A young woman is on death row for the murder of a man who was blackmailing her family, although she claims she was framed. Her fiance, a doctor who is conducting experiments on reviving the...
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Nicholas Lawrence, a young stockbroker, embezzles a million dollars worth of cash and stock, planning to flee to Shanghai. En route, he meets Cynthia Strong, who is fleeing Los Angeles ... See full summary »
While waiting on a delayed flight, David Trask, who has left his unfaithful wife, meets three of his fellow passengers. When the aircraft crashes, he is one of few survivors, and sets out to resolve their unfinished business.
A young woman is on death row for the murder of a man who was blackmailing her family, although she claims she was framed. Her fiance, a doctor who is conducting experiments on reviving the dead, also happens to be the state's executioner, and is assigned to pull the switch when she is strapped into the electric chair. A famous criminologist, believing her to be innocent, rushes to investigate the case and clear her before her execution date. Written by
The apartment of one of the main characters has a front door that opens into the hallway rather than into the apartment. This goes against building regulations, and serves no purpose in the movie, as opposed to 1944's 'Double Indemnity' where such a door opening into the hallway does have a specific reason. So it seems nothing more than an oversight on the part of the set builders. See more »
Girl overheard at bar:
So after all that, what could I do? I just had to accept the mink coat.
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Jean Parker is blackmailed because of a secret from her past. But when the blackmailer ends up dead on the floor, and some people saw this unfold through the window, Parker is arrested and ends up on death row. Shortly before all this happened, she met scientist researcher Douglas Fowley and criminologist Lionel Atwill, and Fowley fell in love with her. He also moonlights as the state executioner however. Atwill doesn't believe Parker is guilty, and thinks Parker's sister Marcia Mae Jones, whom he caught lying on the night of the murder, holds the key to finding the real killer.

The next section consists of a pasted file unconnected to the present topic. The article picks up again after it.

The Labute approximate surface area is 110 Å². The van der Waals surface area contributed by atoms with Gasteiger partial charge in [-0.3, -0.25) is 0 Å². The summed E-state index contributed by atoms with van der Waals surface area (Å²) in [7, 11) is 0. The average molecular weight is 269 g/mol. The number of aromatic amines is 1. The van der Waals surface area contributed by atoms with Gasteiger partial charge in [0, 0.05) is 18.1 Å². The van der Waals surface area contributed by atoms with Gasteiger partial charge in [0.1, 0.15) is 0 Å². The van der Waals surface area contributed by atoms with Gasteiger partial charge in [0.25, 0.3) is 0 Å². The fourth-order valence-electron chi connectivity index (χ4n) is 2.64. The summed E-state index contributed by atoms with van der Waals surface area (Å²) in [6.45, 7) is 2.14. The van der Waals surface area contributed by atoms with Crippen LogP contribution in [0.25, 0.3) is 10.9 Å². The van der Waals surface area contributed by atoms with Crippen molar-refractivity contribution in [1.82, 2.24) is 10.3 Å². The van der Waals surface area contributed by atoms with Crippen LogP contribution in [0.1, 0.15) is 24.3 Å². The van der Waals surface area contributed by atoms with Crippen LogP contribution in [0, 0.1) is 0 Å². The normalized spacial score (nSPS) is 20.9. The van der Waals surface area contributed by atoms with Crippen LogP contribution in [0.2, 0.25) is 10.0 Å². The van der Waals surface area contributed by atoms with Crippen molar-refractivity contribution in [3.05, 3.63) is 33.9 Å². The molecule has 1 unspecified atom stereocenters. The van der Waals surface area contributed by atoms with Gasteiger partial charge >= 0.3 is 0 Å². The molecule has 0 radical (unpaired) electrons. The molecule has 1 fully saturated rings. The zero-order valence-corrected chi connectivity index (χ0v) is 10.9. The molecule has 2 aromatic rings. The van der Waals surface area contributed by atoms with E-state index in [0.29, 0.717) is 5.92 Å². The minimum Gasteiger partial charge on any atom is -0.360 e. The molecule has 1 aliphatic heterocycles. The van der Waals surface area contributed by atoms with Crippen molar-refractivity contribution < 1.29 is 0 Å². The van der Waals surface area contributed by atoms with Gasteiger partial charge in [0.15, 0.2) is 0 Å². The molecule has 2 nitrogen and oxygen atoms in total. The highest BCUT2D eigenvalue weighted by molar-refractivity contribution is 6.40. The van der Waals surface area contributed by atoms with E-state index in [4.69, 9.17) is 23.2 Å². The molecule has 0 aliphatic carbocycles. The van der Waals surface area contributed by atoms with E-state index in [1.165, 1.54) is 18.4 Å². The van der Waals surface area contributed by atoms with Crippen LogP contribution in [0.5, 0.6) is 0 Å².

The movie is told in flashback by Atwill as he recounts the story to some of his colleagues, using a letter Parker wrote shortly before walking to the chair. The actors do a decent job, altho Fowley is surprisingly stiff here.
Director Steve Sekely ('Hollow Triumph') and DoP Gus Peterson (ine one of his last movies, his credits go back to 1914!) knew how to quickly and effectively make movies, and it shows. It is told & shot in the typical fashion employed by the low-budget studios, PRC in this case, where pace and economics mattered more than logic (that is: if you have time to think about a plot hole while watching a movie, the movie needs more trimming). It doesn't have a lot of noir visuals, and the movie works better as a mystery, but it's a decent effort that does tick a few boxes.
It's not a movie that really demands multiple viewings, but as a quick time-waster, it holds up decently well. 6/10
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